Too Good Not to Share – Bookmarks from the Week of … 12/15/2017

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Too Good Not to Share – Bookmarks from the Week of … 12/11/2017

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Too Good Not to Share – Bookmarks from 12/04-05/2017

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Looking Forward to #TIES17

I’ve been participating in the annual TIES Education Technology Conference for about 18 years, also presenting almost every year. It’s become a regular fixture of my winter planning as it’s been a great way to connect with edtech colleagues from around the region and learn about the latest and greatest of instructional technology.

This year I’m leading a preconference session Saturday, December 9, about the BBC Microbit – Meet Microbit: A Microprocessor Designed for Middle School.

On Monday, I’m presenting Too Good Not To Share, a session where I’ll share things that excite me so much that I just can’t keep my big mouth shut 🙂

On Tuesday I’m doing a poster session, Making it Real: Affordable Physical Computing for Middle School, where I’ll share my experiences with Microbits and Edisons.

I’m really excited to learn what others have to share and hoping that everyone has their presos online. My experience at TIES over the years has been that there are so many great sessions to choose from that one can’t possibly attend them all.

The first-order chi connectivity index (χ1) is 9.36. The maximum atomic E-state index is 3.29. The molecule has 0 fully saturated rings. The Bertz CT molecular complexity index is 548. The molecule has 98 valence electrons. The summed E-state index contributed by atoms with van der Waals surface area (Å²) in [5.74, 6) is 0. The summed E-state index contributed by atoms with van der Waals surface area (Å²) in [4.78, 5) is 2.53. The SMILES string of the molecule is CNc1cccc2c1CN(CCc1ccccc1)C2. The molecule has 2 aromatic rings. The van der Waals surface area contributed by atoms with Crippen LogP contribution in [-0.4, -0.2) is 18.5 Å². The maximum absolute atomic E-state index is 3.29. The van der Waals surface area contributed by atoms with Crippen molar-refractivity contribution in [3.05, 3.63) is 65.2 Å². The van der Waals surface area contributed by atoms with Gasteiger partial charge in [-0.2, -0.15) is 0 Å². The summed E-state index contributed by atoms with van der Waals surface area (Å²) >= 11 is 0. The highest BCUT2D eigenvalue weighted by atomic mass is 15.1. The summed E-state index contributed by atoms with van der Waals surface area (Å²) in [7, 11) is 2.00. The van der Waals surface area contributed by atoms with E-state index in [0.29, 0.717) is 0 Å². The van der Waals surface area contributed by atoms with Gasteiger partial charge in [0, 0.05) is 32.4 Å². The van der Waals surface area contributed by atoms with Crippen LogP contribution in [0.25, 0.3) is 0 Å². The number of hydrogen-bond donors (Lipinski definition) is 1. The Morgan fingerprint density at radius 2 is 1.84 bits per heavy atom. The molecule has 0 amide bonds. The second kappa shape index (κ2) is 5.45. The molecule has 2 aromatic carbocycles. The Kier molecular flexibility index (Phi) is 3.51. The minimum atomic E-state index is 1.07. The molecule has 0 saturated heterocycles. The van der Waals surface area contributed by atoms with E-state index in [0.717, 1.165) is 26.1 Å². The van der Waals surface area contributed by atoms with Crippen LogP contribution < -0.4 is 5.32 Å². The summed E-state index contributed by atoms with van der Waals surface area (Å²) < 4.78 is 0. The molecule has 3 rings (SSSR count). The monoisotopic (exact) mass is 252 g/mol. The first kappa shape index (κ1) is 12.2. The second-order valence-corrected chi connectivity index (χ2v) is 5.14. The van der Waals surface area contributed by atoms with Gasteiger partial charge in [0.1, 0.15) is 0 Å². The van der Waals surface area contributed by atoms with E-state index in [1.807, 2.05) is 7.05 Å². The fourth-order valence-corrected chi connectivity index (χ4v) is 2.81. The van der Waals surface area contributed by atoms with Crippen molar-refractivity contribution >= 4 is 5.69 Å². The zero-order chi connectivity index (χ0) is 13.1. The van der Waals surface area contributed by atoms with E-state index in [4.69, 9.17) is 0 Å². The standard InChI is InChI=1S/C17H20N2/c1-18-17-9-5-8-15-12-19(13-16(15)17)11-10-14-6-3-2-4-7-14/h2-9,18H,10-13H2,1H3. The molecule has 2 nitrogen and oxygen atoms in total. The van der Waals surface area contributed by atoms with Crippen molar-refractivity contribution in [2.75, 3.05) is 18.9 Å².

I hope to see you there. If you can’t make it, you can follow via Twitter using #TIES17.

Automating Reading Logs – Google Suite Style

This past summer, two of my middle school English teachers stopped by to chat about reading logs. A few years ago, they implemented a readers’/writers’ workshop model. One component of this has been to have students track their reading. They’ve tried different methods – pencil/paper, Google Form, ongoing Google Doc – but no one solution ticked all of their boxes:

  • Easy student access
  • No lost logs
  • Demonstrate ongoing reading habits
  • Keep track of what students are reading – titles, genres, quantity
  • Track student satisfaction with reading and challenge levels of texts chosen

In a nutshell, here’s the solution we came up with:

  1. We worked together to create a form that had all of the fields teachers wanted.
  2. I created a template doc that would be populated with the ongoing results of the form.
  3. I created a folder to which all of the English teachers had full access. I created a folder inside for each teacher. Then I created a folder within for each section. Inside each section folder there is:
    • A copy of the doc for each student in a section, renaming each doc with the students’ names. Teachers shared this doc with comment access to the student.
    • A copy of the form students will use for their entry
  4. I set up DocAppender on each form to add individual results for each student on their individual Google Doc.

The final result…

Each teacher has a folder for each class with the following:

  • A form that kids complete
  • The spreadsheet that results from the form – info from the entire section. We’ve discussed merging all of these at the end of the year for further exploration by faculty.
  • A Google Doc reading log for each student (shared 1:1 with each student having comment permissions to their own doc)

Note: If a student changes section, we just move the associated doc to the correct section folder and refresh the script in the form for the class left and the class joined.

Form example

Doc example

Currently, this reading log is used across our 7th and 8th grade English classes, and we’re looking at it for 6th as well. I can see a similar process working for anything kids need to track/document over time.

Please be in touch if you have questions or suggestions!